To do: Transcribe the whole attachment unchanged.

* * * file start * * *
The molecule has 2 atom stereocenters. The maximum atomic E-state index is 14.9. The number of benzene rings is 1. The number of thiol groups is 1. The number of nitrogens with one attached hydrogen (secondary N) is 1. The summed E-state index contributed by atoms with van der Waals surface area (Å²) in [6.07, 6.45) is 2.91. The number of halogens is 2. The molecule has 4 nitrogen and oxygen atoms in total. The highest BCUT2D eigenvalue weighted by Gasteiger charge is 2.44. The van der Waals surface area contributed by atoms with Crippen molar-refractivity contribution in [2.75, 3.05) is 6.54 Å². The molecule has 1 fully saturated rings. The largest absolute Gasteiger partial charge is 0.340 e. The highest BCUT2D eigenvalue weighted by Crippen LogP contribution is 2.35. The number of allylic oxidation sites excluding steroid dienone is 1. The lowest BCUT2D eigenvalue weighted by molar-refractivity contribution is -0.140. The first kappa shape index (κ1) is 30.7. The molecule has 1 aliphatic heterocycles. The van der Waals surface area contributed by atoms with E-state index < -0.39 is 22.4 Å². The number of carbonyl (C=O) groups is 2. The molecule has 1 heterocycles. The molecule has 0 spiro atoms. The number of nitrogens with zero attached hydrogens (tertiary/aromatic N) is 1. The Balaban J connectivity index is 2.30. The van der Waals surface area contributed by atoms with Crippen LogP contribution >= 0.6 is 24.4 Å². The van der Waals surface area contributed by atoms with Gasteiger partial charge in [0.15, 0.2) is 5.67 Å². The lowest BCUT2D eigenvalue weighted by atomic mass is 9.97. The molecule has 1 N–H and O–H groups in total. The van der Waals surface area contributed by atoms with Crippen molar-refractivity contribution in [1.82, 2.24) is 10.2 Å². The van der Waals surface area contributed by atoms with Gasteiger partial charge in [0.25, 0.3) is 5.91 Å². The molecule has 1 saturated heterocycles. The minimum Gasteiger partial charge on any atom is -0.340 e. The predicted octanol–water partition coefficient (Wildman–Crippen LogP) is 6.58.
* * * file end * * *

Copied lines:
The molecule has 2 atom stereocenters. The maximum atomic E-state index is 14.9. The number of benzene rings is 1. The number of thiol groups is 1. The number of nitrogens with one attached hydrogen (secondary N) is 1. The summed E-state index contributed by atoms with van der Waals surface area (Å²) in [6.07, 6.45) is 2.91. The number of halogens is 2. The molecule has 4 nitrogen and oxygen atoms in total. The highest BCUT2D eigenvalue weighted by Gasteiger charge is 2.44. The van der Waals surface area contributed by atoms with Crippen molar-refractivity contribution in [2.75, 3.05) is 6.54 Å². The molecule has 1 fully saturated rings. The largest absolute Gasteiger partial charge is 0.340 e. The highest BCUT2D eigenvalue weighted by Crippen LogP contribution is 2.35. The number of allylic oxidation sites excluding steroid dienone is 1. The lowest BCUT2D eigenvalue weighted by molar-refractivity contribution is -0.140. The first kappa shape index (κ1) is 30.7. The molecule has 1 aliphatic heterocycles. The van der Waals surface area contributed by atoms with E-state index < -0.39 is 22.4 Å². The number of carbonyl (C=O) groups is 2. The molecule has 1 heterocycles. The molecule has 0 spiro atoms. The number of nitrogens with zero attached hydrogens (tertiary/aromatic N) is 1. The Balaban J connectivity index is 2.30. The van der Waals surface area contributed by atoms with Crippen LogP contribution >= 0.6 is 24.4 Å². The van der Waals surface area contributed by atoms with Gasteiger partial charge in [0.15, 0.2) is 5.67 Å². The lowest BCUT2D eigenvalue weighted by atomic mass is 9.97. The molecule has 1 N–H and O–H groups in total. The van der Waals surface area contributed by atoms with Crippen molar-refractivity contribution in [1.82, 2.24) is 10.2 Å². The van der Waals surface area contributed by atoms with Gasteiger partial charge in [0.25, 0.3) is 5.91 Å². The molecule has 1 saturated heterocycles. The minimum Gasteiger partial charge on any atom is -0.340 e. The predicted octanol–water partition coefficient (Wildman–Crippen LogP) is 6.58.